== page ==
Vantage Point: Why Do We Have Blockchain and Cryptocurrencies?
Over the last several years we have all listened as industry participants, consultants, lawyers, and plenty of others have breathlessly proclaimed that blockchain technology will revolutionize financial services and provide new
opportunities for a variety of other sectors, from commercial real estate to healthcare, the defense industrial base and more. Additional proclamations extend to cryptocurrencies displacing fiat currencies because, well, who needs a central bank? The typical argument put forth is that friction is reduced, trust is distributed, transaction history is immutable, cost is reduced, and on and on. In theory
blockchain technology and cryptocurrencies are supposed to enable parties to make
payments without an intermediary. Intermediaries are inconvenient. Intermediaries
have legal obligations that severely restrict illicit transactions. Intermediaries are
not helpful when you are trying to build a multi-billion-dollar criminal enterprise.
Allow me to tack left for a moment. Another topic we hear a lot about is global
warming. Whether it is fossil fuels, aerosol sprays, even cows. The United States
appears very concerned. This leads me to the process of crypto mining – not merely
creating new coins, but validating crypto transactions on a blockchain network and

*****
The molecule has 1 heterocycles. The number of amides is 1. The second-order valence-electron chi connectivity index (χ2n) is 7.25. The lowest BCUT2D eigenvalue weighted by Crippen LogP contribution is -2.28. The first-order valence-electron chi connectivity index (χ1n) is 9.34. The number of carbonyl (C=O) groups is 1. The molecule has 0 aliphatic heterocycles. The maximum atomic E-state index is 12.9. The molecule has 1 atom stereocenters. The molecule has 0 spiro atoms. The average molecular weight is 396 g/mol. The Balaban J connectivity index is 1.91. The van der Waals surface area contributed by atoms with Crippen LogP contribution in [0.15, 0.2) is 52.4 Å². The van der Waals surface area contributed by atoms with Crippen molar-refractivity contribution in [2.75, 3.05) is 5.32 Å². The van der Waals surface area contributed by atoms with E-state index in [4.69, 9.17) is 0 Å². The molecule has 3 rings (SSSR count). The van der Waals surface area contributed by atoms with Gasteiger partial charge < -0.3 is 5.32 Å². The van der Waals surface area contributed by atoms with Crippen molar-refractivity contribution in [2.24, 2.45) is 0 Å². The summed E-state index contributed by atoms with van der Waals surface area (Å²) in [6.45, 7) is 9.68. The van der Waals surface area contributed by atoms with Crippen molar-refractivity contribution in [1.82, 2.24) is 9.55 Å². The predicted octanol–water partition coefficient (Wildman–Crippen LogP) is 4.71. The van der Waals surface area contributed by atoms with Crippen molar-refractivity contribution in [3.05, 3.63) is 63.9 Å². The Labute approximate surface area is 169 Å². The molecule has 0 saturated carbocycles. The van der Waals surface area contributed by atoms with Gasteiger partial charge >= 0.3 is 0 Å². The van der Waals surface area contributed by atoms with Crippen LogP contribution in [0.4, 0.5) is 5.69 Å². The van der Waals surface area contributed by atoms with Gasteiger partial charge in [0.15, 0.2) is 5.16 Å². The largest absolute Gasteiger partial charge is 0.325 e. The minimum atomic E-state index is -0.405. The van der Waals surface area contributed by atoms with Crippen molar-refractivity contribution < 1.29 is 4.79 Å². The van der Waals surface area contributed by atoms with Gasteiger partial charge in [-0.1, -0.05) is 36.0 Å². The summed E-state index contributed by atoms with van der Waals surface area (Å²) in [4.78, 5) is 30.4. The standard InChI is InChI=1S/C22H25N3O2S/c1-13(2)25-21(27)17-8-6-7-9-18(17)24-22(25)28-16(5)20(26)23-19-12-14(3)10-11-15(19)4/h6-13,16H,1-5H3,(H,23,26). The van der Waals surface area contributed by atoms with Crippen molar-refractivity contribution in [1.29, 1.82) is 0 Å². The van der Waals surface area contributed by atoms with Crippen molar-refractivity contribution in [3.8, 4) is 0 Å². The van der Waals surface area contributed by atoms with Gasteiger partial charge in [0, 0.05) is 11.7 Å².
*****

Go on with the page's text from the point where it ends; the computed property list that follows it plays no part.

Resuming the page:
adding them to a ledger, which prevents double spending on a distributed network.
These transactions are verified by solving cryptographic and mathematical
problems for which miners use a lot of power. How much? According to
Digiconomist, as of July 15, 2021, a single Bitcoin block requires 1,721.96 kWh.
When you look at it collectively, that is a projection of 135.12 TWh1 in the year, or
about as much power as is used annually by the country of Sweden (a Terawatt is a
unit of power equal to one trillion (1012) watts). So, mining might as well be
called a ‘global warming technology’.
I hear blockchain and cryptocurrency proponents screaming, wait!! This is magical
new technology. Really? Append only data structures (private blockchains) have
been in existence for decades. Public blockchains are inefficient. Case in point, they
suffer from bloat. That is, every full Bitcoin (for example) node needs to access the
entire transaction history because the entire transaction history is needed to
validate the transaction. And, as we know, there is no way of deleting data. So, you
will have tens of thousands of copies of the same data. So, the tried-and-true
method for reducing the size of a data set, deleting data, cannot be done. Oh, and
by the way, Bitcoin is only able to process between three to seven transactions per
second. Hardly a substitute for traditional financial transactions. In fact, VISA alone
does about 1,700 transactions per second per day.
Now, even if you do not agree with what I have written, I do believe that you will
agree that cryptocurrencies (mainly but not exclusively, Bitcoin) have been the
driver for a robust ransomware business. Absent cryptocurrencies, a $5 million
ransom would have to be paid by wire transfer, gold coins, or cash. The latter two
options are only workable in movies; no intermediary (i.e., bank) will allow a $5
million payment to a known criminal (see Office of Foreign Assets Control). So, the
implementation of cryptocurrencies has not only mostly benefitted those we want
behind bars, they have disadvantaged law enforcement, private and public sector
enterprises, and society. This should not be a surprise as all negative sum games
have similar outcomes. You would think we would learn.